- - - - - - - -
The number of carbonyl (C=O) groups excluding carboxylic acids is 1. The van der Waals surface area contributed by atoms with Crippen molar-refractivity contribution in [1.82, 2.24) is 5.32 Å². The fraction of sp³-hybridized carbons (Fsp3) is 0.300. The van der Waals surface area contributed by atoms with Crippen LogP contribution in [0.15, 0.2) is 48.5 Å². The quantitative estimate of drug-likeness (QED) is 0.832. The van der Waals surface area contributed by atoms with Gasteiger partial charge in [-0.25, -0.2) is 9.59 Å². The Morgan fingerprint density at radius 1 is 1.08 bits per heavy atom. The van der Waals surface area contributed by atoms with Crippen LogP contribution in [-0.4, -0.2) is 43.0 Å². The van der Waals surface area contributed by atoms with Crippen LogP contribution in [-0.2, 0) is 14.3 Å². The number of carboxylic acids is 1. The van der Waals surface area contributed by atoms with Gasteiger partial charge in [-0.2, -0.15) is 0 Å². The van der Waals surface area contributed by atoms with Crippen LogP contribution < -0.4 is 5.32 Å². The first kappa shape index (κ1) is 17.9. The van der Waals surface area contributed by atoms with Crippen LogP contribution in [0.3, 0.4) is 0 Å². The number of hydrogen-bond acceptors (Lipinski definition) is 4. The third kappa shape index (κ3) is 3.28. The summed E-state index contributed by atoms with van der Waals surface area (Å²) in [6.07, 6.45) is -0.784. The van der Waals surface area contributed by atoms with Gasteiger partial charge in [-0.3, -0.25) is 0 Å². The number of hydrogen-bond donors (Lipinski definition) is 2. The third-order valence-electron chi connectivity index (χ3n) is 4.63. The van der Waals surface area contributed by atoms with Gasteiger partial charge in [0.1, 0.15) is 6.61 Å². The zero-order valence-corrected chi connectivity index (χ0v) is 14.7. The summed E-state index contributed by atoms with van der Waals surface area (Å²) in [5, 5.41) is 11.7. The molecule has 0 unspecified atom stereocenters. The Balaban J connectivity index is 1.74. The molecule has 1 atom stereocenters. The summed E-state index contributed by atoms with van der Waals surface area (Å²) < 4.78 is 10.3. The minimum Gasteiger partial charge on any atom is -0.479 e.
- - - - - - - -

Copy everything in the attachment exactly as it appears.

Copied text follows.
The number of carbonyl (C=O) groups excluding carboxylic acids is 1. The van der Waals surface area contributed by atoms with Crippen molar-refractivity contribution in [1.82, 2.24) is 5.32 Å². The fraction of sp³-hybridized carbons (Fsp3) is 0.300. The van der Waals surface area contributed by atoms with Crippen LogP contribution in [0.15, 0.2) is 48.5 Å². The quantitative estimate of drug-likeness (QED) is 0.832. The van der Waals surface area contributed by atoms with Gasteiger partial charge in [-0.25, -0.2) is 9.59 Å². The Morgan fingerprint density at radius 1 is 1.08 bits per heavy atom. The van der Waals surface area contributed by atoms with Crippen LogP contribution in [-0.4, -0.2) is 43.0 Å². The van der Waals surface area contributed by atoms with Crippen LogP contribution in [-0.2, 0) is 14.3 Å². The number of carboxylic acids is 1. The van der Waals surface area contributed by atoms with Gasteiger partial charge in [-0.2, -0.15) is 0 Å². The van der Waals surface area contributed by atoms with Crippen LogP contribution < -0.4 is 5.32 Å². The first kappa shape index (κ1) is 17.9. The van der Waals surface area contributed by atoms with Crippen LogP contribution in [0.3, 0.4) is 0 Å². The number of hydrogen-bond acceptors (Lipinski definition) is 4. The third kappa shape index (κ3) is 3.28. The summed E-state index contributed by atoms with van der Waals surface area (Å²) in [6.07, 6.45) is -0.784. The van der Waals surface area contributed by atoms with Gasteiger partial charge in [-0.3, -0.25) is 0 Å². The number of hydrogen-bond donors (Lipinski definition) is 2. The third-order valence-electron chi connectivity index (χ3n) is 4.63. The van der Waals surface area contributed by atoms with Gasteiger partial charge in [0.1, 0.15) is 6.61 Å². The zero-order valence-corrected chi connectivity index (χ0v) is 14.7. The summed E-state index contributed by atoms with van der Waals surface area (Å²) in [5, 5.41) is 11.7. The molecule has 0 unspecified atom stereocenters. The Balaban J connectivity index is 1.74. The molecule has 1 atom stereocenters. The summed E-state index contributed by atoms with van der Waals surface area (Å²) < 4.78 is 10.3. The minimum Gasteiger partial charge on any atom is -0.479 e.